1. Do not Put Your Trust in Created things: The first reading teaches us not to put our trust in created things such as man and the things of the flesh bearing in mind that those who have other things as their god are like the “dry shrub in the wastelands” whose lives are sterile and full of evil.
  2. Put Your Trust in God: We are reminded that those who put their trust in the Lord will always receive blessings because, like the tree that is planted besides the waterside, the Lord shall be their consolation, provider and defender.
  3. Raise Your thoughts to Heaven: St. Paul’s timeless thesis on the reality of the resurrection of Christ challenges us to always raise our hearts to heaven, where Christ is.
  4. Embrace Poverty of the Spirit: We are urged to embrace the message of the book of Job which Jesus re-echoes namely that good people too suffer and embracing the poverty of the spirit pays.
  5. Take to the Beatitudes: Christians who are confused about legitimate wealth-creation and sustenance have the Beatitudes as a vade mecum for the Christian life bearing in mind that any wealth that is not attributed to the creator is short of the ideal.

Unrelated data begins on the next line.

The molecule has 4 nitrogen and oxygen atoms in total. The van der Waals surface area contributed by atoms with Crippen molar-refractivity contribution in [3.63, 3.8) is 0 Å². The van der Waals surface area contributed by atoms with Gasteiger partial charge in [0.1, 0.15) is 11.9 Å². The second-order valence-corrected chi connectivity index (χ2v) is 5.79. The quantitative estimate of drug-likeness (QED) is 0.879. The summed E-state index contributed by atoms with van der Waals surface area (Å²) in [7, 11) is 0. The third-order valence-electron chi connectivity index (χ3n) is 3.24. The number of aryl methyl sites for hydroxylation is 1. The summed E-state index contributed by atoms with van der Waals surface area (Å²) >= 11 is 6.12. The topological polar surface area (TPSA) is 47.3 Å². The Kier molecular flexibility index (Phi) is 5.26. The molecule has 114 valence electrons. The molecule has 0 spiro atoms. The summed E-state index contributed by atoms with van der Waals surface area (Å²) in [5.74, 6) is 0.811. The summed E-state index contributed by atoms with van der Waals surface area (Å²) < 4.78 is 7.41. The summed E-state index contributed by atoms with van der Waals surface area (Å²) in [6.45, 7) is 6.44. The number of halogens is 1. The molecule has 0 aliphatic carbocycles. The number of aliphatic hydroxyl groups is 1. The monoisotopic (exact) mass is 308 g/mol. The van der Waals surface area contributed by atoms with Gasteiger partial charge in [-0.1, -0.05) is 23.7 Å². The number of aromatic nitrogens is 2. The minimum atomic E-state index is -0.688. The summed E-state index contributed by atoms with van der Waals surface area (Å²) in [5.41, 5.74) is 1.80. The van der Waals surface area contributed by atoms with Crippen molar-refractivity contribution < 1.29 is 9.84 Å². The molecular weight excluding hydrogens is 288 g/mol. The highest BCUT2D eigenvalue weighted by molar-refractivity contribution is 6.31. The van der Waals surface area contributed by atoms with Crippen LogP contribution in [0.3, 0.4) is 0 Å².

Summary Lines

  1. Raised in society which sees wealth as blessing from the Lord and poverty as curse, the Prophet Jeremiah changes the narrative by laying a curse on those who put their trust in created things.
  2. In the second reading, St. Paul responds to the controversy of the resurrection by insisting that if Christ had not being raised, we would remain in our sins.
  3. We ought to raise our hearts to heaven, where Christ is.
  4. In the gospel reading, Christ presents the Beatitudes to a large crowd of people.
  5. As a paradoxical hero who goes against the currents, he counters the mentality that poverty is a curse and wealth a source of blessing.

Conclusion

In conclusion, we are warned not to put our trust in man or relay on the things of the flesh. The stories of the rich young man (Mark 10:17-22), the rich fool (Luke 12:16-21) and the rich man, Dives (Luke 16:19-31) cautions us not to put our trust in man or wealth but rather in God who is the author and finisher of our faith. While St. Paul invites us to fix our minds in heaven where the resurrected Christ is, Jesus presents the Beatitudes as a recipe for our spiritual malaise. We pray that as individuals and a people, we must learn to redistribute wealth and also embrace simplicity of life and poverty of the spirit. Have a terrific week!

(Reading: Jer. 17:2-8; Responsorial Psalm 1:1-2.3.4 &6(R.Ps.40:ab); 1 Cor. 15:12-16-20 & Gospel Luke 6:17.20-26.)